RE: W3C Proposes Guidelines On Web Access

Because the enclosed news article discusses US legal challenges arising out
of the Americans with Disabilities Act against web sites not incorporating
accessible design, I would like to clarify a point.  ADA legal challenges do
not require intentional discrimination.  The fact that the act occurred is
enough to prove a violation of a US civil right.  

In the case of inaccessible web page design, the fact that an inaccessible
website was posted is enough to prove disability discrimination.  It is
imperative that entities implement policies and procedures to enable the
removal of barriers at websites.  A good faith effort will be helpful in
defending ADA complaints against inaccessible websites.  But more
importantly, it makes good business sense to ensure compliance with the ADA
requirements for "effective communication" compliance.  As discussed in my
paper "Applying the ADA To the Internet:  A Web Accessibility Standard" , the benefits of accessibility
extend beyond the community of disabilities.

The City of San Jose welcomes the W3C WAI Proposed Guidelines and encourages
the W3C members to approve these guidelines so that the the global digital
economy can truly be a marketplace for everyone, regardless of age,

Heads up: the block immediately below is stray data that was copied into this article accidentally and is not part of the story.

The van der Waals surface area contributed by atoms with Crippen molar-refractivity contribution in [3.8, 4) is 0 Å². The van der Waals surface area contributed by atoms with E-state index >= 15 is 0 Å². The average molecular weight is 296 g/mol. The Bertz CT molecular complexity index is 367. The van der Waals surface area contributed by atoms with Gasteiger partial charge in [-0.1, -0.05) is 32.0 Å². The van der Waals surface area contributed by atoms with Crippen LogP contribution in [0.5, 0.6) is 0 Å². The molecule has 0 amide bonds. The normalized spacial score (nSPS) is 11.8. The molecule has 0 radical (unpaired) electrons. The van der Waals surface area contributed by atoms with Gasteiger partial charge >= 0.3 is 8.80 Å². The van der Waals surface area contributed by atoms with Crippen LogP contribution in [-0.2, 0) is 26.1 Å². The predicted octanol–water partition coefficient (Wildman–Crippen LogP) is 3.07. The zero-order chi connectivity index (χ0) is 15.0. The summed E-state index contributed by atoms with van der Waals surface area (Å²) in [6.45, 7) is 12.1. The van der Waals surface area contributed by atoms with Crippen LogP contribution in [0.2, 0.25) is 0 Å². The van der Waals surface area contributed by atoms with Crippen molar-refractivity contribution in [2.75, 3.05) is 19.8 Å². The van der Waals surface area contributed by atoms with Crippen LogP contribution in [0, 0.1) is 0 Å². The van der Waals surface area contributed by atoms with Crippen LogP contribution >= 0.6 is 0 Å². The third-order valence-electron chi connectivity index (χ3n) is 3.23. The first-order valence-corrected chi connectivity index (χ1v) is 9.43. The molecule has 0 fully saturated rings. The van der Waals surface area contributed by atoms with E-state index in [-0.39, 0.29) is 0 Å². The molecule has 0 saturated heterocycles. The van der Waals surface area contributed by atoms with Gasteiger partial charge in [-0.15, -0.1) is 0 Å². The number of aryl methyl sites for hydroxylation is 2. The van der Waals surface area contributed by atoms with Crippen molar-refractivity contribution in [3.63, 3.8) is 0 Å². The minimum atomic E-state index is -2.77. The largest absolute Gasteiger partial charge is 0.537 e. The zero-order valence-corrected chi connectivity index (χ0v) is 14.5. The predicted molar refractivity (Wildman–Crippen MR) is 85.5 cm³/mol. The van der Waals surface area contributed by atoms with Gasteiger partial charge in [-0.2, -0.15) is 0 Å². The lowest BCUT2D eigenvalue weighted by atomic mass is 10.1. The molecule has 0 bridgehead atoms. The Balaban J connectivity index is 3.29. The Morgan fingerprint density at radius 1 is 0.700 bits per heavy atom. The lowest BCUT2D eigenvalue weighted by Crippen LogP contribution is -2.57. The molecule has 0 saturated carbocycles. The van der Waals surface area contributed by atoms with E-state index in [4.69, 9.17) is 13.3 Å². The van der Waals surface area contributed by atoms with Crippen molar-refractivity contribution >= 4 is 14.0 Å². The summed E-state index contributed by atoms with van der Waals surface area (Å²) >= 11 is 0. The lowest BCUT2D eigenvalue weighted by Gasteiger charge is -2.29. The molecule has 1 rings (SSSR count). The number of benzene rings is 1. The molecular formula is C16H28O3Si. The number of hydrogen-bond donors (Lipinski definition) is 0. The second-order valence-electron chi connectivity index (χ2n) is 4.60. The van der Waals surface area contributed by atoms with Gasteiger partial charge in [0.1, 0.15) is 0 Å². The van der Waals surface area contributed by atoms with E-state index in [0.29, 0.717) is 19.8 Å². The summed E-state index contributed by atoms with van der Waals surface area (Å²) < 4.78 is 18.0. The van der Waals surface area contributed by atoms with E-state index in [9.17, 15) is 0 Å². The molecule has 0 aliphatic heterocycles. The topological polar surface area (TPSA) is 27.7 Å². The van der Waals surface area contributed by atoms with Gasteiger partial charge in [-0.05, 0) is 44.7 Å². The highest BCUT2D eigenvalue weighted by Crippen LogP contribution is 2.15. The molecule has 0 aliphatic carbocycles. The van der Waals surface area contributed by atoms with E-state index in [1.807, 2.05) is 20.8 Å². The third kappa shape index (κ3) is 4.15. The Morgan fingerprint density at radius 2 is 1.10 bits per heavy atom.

disability or the limitations of their computer equipment.

Cynthia D. Waddell
ADA Coordinator
City Manager Department
City of San Jose, CA USA

Cynthia D. Waddell
ADA Coordinator       City of San Jose, CA

801 North First Street, Room 460
San Jose, California 95110-1704
(408)971-0134 TTY
(408)277-3885 FAX

> ----------
> From: 	Gregg Vanderheiden
> Reply To:
> Sent: 	Friday, March 26, 1999 2:27 PM
> To: 	'Uaccess-L'; EASI (E-mail); 'GL - WAI Guidelines WG'
> Subject: 	FW: W3C Proposes Guidelines On Web Access
> >From the web page
>                       NEWSBYTES(R) Top Story  
> W3C Proposes Guidelines On Web Accessibility
> 25 Mar 1999, 3:12 PM CST
> By Laura Randall, Newsbytes.
>   Charging that most Web sites don't provide adequate            
>   accessibility for users with disabilities, the World Wide      
>   Web Consortium (W3C) released draft guidelines on how Web      
>   site designers and managers can provide better access to all   
>   Internet users.                                                
>   The guidelines, which were developed by the consortium's Web   
>   Accessibility Initiative, are aimed at creating greater        
>   awareness in the Web community of users who operate in         
>   contexts different from the average Web user, including        
>   persons who are visually or hearing impaired, those who        
>   cannot a keyboard or mouse and those using text- only          
>   screens.                                                       
>   "The majority of large sites are not accessible to people      
>   with disabilities," Judy Brewer, director of the Web           
>   Accessibility Initiative, tells Newsbytes. "There's not a      
>   consistent level of awareness yet among Web developers that